Level 1: Divine Vengeance
As you mend your allies' wounds, or your own, you deplete your benevolent nature - only by avenging your allies will you return to equilibrium.
Prerequisite: Able to cast at least one spell that heals hit point damage
Benefit: When you cast a healing spell, gain a Vengeance token, up to a limit of 4. These tokens last until spent or you take a short rest. When rolling damage for any attack, you may spend one or more Vengeance tokens to deal an additional 1d6 damage per token.

Level 3: Divine Absolution
The fire of battle within you can be turned to a powerful force for personal absolution and restoration.
Prerequisite: Able to cast at least one spell that causes hit point damage
Benefit: When you cast a spell that deals damage to an enemy and hit with that spell, but no more than once per round, you gain an Absolution token, up to a limit of 4. These tokens last until spent or you take a short rest. When rolling the healing effect for any healing spell, you may spend one or more Absolution tokens to heal an additional 1d4 damage per token.

Wednesday, October 24, 2012

D&D Next: The Healer Specialty

One of the Specialties available in D&D Next is the Healer. Now, a Specialty is a pre-packaged path of feats, and these feats primarily deal in expanding or improving a character's combat functionality. This might be an improvement on your class's existing functions, such as a wizard that takes the Magic-User Specialty to gain more minor spells and a familiar, or it might be a way of dabbling in another class's functionality, such as a rogue taking that same Specialty. In the long term of gameplay, I suspect that most characters will choose to improve their existing class functionality rather than dabble in another archetype's functions. Having the option on the table is very cool, at absolute worst.

Anyway, many of the Specialties released in playtest documents so far modify melee combat. A few modify spellcasting other than healing (Acolyte, Magic-User, Necromancer). Only the Healer modifies healing functions in any way. Don't get me wrong: there's nothing wrong with the support for an archetype being incomplete at this stage of playtesting. I am simply dissatisfied with the Healer Specialty, just as I am about to begin what I hope will be a long-term campaign, for two reasons.

Its first-level ability opens up something that could be mistaken for a crafting system. This does one thing very right (crafting time is reduced to a span of time that doesn't disrupt the flow of play) and one thing not so well (it's a vending machine, not a crafting system). On the latter, I have the very basics of an idea for a crafting system that might be workable, but it still needs a lot of work. I do like the fact that starting play with this ability adds a bit to your starting gear.

The third-level ability is the other problem: all healing effects that the Healer creates, distributes, or causes others to receive during short rests are maximized. This is a problem for a couple of reasons. First of all, it's so good that it feels like a non-choice. I haven't done enough math on this, but depending on whether the healing effect has a flat bonus attached to the dice or not, I think it's anywhere from about a 40-70% increase. Nothing else offered to a cleric is anywhere near as good as this, and I just about feel like a cleric would be selfish not to take it. At the same time, it's boring - just as magic missile as a minor spell and a rogue's Skill Mastery are boring. It isn't like the die roll adds much tension, but we've been thoroughly programmed to find dice resolution interesting - even when it's just working out the variable to determine how many healing spells it takes to fix up the fighter. The other problem with this ability is the fact that it's granted at third level. Once you've taken die rolls for healing effects out of the game, what else do you do to improve that specialty? I would hope that later improvements (which I am assuming fall around 6th level, 9th level, and so on) were not as powerful as this one, but I'm not really even sure what else you give the Healer after this point.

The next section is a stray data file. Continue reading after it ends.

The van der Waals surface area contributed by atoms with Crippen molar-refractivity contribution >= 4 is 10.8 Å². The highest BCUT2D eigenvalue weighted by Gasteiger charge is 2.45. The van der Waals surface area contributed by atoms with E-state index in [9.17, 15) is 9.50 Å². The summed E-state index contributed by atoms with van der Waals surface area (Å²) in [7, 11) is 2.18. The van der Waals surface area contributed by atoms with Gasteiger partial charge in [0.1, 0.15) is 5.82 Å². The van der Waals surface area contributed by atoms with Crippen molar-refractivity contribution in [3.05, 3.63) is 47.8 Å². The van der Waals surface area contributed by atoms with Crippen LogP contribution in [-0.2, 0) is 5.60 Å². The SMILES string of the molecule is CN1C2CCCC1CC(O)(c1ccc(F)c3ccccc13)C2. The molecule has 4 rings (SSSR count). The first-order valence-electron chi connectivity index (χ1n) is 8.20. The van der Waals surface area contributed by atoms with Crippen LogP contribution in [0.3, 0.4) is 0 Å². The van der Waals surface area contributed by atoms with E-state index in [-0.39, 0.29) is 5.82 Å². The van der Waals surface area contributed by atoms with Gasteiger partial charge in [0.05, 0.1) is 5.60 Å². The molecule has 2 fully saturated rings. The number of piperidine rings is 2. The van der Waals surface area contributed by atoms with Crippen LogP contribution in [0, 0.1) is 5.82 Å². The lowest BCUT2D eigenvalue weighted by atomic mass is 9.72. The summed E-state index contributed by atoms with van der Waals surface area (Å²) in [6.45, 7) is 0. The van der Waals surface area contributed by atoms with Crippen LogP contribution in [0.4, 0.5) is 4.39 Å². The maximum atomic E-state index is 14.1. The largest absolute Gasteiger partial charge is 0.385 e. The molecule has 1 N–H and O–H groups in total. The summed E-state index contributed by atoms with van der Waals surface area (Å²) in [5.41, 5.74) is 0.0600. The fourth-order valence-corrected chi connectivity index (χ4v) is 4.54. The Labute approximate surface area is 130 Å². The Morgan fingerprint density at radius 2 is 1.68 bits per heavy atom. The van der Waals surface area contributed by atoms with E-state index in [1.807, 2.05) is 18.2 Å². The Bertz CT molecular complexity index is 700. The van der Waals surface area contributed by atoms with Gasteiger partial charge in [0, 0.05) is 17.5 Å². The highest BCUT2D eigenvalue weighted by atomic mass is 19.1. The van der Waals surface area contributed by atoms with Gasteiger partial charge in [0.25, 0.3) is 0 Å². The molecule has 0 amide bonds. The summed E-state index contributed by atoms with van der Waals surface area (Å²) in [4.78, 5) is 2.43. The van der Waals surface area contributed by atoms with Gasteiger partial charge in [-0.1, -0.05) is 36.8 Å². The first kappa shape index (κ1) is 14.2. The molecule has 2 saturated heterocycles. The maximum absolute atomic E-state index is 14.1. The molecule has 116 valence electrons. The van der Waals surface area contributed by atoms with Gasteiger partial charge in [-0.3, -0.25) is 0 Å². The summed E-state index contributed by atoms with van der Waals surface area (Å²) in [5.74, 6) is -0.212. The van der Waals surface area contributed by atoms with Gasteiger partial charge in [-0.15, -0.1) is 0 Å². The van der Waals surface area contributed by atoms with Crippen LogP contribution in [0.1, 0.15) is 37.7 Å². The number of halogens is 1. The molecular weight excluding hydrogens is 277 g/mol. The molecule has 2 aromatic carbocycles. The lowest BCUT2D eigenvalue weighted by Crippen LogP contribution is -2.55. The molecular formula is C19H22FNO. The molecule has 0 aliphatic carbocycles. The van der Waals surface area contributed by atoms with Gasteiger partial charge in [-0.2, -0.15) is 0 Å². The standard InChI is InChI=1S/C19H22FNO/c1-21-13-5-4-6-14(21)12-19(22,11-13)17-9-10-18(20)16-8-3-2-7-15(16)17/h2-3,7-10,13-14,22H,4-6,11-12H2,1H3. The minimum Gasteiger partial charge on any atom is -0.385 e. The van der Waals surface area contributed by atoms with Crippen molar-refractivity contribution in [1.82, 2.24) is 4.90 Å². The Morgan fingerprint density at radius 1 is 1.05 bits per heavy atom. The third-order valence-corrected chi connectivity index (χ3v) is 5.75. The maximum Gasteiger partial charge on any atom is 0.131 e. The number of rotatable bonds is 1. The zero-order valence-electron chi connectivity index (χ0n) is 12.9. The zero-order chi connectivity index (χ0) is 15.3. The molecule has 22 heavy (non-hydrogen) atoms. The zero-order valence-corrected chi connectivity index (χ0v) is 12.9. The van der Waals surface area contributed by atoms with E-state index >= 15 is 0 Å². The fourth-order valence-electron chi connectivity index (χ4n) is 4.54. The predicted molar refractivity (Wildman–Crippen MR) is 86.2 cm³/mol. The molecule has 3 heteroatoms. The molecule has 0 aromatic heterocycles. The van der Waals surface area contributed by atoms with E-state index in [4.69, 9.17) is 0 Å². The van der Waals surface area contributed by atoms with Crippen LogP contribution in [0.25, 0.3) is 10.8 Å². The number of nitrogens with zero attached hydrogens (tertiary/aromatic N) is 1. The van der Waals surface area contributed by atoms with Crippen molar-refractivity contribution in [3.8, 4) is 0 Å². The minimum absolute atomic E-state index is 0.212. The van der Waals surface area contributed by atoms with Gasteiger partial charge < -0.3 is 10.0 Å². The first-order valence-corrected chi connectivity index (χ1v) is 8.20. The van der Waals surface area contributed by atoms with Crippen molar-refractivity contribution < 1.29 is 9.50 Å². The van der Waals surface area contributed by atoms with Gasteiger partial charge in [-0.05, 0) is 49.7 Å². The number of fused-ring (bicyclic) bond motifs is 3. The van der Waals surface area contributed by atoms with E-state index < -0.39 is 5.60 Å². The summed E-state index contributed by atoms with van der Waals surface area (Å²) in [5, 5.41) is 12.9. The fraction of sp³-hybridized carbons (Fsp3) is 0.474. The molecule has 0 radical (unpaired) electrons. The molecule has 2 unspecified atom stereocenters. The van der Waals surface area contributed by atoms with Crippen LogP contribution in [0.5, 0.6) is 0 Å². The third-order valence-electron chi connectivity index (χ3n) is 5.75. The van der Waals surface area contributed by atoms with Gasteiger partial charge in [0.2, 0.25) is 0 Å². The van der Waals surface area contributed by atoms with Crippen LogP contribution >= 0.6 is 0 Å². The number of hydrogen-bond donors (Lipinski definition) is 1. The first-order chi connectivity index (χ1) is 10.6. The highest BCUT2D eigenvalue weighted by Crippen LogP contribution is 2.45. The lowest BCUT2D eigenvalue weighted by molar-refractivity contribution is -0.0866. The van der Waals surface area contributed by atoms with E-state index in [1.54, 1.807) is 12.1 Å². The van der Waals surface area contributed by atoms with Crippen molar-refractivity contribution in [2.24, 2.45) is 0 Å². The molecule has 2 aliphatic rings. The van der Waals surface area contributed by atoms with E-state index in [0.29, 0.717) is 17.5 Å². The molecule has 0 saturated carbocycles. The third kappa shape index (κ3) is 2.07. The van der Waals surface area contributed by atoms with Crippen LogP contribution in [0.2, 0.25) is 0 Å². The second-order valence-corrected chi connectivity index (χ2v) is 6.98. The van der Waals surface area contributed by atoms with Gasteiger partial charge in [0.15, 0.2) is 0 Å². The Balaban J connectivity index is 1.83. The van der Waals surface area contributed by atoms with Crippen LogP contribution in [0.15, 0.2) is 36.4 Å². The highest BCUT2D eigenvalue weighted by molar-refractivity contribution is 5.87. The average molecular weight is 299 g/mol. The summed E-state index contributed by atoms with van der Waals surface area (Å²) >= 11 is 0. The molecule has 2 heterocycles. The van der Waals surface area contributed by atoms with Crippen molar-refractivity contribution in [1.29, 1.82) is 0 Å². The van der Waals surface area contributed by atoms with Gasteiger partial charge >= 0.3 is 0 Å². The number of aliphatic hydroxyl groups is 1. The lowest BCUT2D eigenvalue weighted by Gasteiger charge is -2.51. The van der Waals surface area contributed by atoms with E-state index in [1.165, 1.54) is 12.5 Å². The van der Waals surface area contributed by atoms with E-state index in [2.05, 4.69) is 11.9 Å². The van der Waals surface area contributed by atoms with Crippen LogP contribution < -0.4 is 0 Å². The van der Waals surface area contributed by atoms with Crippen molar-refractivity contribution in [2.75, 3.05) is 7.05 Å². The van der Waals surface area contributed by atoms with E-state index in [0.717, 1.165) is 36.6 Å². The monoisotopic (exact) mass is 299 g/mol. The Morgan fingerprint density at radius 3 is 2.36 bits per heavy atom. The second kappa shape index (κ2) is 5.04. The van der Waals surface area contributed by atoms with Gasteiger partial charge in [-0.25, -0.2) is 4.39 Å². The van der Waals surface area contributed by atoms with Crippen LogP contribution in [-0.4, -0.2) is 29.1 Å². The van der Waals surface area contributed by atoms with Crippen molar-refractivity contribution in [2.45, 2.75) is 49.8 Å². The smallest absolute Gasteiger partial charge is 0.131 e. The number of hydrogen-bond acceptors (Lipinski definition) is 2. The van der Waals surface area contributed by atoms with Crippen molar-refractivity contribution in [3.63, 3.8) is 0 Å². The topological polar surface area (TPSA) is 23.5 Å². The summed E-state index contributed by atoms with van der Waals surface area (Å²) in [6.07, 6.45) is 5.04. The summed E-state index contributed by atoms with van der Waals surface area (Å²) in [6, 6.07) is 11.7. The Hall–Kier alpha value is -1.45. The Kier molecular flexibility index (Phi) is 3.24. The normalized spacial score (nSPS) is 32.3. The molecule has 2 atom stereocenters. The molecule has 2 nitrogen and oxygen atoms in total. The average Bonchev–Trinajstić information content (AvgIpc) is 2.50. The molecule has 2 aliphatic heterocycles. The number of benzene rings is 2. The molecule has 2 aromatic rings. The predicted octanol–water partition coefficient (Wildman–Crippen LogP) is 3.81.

Tuesday, October 16, 2012

D&D Next: Character Sheet

Sooo I have no idea if Wizards of the Coast will yell at me for this. If they do, I'll take it down with most sincere apologies. However, until then I have created a (very crude, but sufficient to my purposes) Word file (.docx format) and PDF for character sheets, so that we can save our characters and print them out from session to session, without having to type them up or write them out by hand each time we need a fresh character sheet.

Please don't sue me. I am doing this because I love your game and want to make it easy for my playtest group to enjoy it.

Monday, October 15, 2012

D&D Next Playtest: Further Commentary

Wizards of the Coast has posted a new update on what to expect in the upcoming D&D Next playtest packet. Naturally, I want to comment on them! Some bullet points:

  • Levels 1-10. Happy about this - though I'll have to give some serious thought to whether or not Aurikesh continues to play with a hard-cap of 5th level, as I've been vaguely planning
  • Significant developments on wizards and clerics. Interesting stuff on both fronts.
  • Rogues are losing some of their automatic-success class features, while staying focused on skills. There's no commentary on this in the article, but I expect rogues to also get a bit of a shakeup on the function and/or scaling of Sneak Attack, based on other posts. Happy about this.
  • Backgrounds are gaining a fourth skill, and it sounds like 
  • Passing reference to an Investigation specialty - I am very dubious of this.

Thursday, October 11, 2012

Experimental Mechanics for a D&D Next Campaign

Sometime within the next month or two, I plan to start up a new campaign, now that my Mage chronicle of a year and a half has ended. There are a few other short-run games that we'll play first, which means I have a bit more time to plan both rules and setting. I was proud of myself for not throwing too much time at Aurikesh while the DtD event was looming - which is why the notes below are mostly in wishlist or early-draft form. Any number of these rules and good intentions might get changed between now and the start of play.